Vanity Fair Episode 5 had some highlights, but it spent too much time on battles and not enough on a rushed latter half.
Vanity Fair Episode 5 spent at least half of its running time at the Battle of Waterloo; the English tussled with the French and redcoats were skewered and insults were tossed at the Duke of Wellington. George Osborne (Charlie Rowe) took a fatal bullet and the Napoleonic Wars came to a close.
That’s a lot to get through in just half an hour, but Vanity Fair is probably the wrong show in which to get through it. So much cavalry, so many bugles and muskets and suchlike – is that what people tuned in to Vanity Fair Episode 5 to see? I doubt it. And it had the unfortunate consequence of leaving Becky Sharp (Olivia Cooke) mostly to her own devices, and creating a rush-job time-skipping second half in which everyone had kids and the kids grew up with barely a second spared for any of it.
Becky’s plan during the battle was to peddle horses to the rich ladies who wanted out of Belgium, which went well enough. Her plan upon returning to England is a bit more luck-dependent; with her and Rawdon (Tom Bateman) thoroughly excised from the late Lady Matilda’s will, the only way they get to keep their nice new crib is if Rawdon hustles the upper-crust at cards while Becky serenades them with French songs. They’re playing to their strengths, at least.
But this does lead to the neglect of their son, who is suddenly born and, in the final ten minutes, suddenly grows up. It’s a major leap forward for the narrative and it’s handled terribly. Showing us nothing of the intervening years just made the back half of Vanity Fair Episode 5 feel like an episode had been skipped, and we got no sense of Becky’s new role as a mother beyond the fact that she clearly doesn’t care for it.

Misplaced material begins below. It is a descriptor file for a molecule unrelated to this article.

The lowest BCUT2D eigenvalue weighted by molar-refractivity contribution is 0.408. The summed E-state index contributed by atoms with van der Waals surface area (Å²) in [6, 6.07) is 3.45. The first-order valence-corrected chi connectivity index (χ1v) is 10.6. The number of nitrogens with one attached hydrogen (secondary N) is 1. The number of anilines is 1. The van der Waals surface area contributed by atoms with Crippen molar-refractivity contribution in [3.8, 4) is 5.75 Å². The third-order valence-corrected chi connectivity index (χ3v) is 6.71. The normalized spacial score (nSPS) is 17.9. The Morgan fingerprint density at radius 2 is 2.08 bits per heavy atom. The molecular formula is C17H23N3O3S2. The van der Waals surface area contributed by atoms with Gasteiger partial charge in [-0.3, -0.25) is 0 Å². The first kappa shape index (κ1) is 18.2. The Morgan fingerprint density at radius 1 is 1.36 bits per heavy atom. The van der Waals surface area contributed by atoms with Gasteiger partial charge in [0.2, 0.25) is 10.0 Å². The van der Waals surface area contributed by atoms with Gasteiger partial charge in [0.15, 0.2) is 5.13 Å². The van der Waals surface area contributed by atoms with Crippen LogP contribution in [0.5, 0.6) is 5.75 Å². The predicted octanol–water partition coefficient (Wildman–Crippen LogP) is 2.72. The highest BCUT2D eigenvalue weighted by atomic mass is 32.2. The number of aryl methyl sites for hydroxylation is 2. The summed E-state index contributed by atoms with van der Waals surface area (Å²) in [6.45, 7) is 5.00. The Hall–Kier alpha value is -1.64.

Amelia (Claudia Jessie), on the other hand, cares for it very much indeed, which makes it all the more galling when her late husband’s father turns up with an offer: For a generous allowance, the kid can go and live with him. Amelia is, of course, having none of this, but her parents think it’s a good idea. And Osborne Senior (Robert Pugh) hardly seems the type to take rejection lying down, especially since he made his distaste for Amelia very obvious to Major William Dobbin (Johnny Flynn), who remains the most likeable bloke on telly.
Vanity Fair Episode 5 leaves ITV’s period drama in a weird place, then, having skipped over a great deal of time that would have presumably been interesting to see. Perhaps it’s just a way of repositioning the series for the next part of Becky Sharp’s story (I haven’t read William Makepeace Thackeray’s novel), but either way it didn’t work all that well. Luckily Olivia Cooke’s considerable charm remains undeniable, and this remains her show through and through. Perhaps next week we’ll get to see more of her.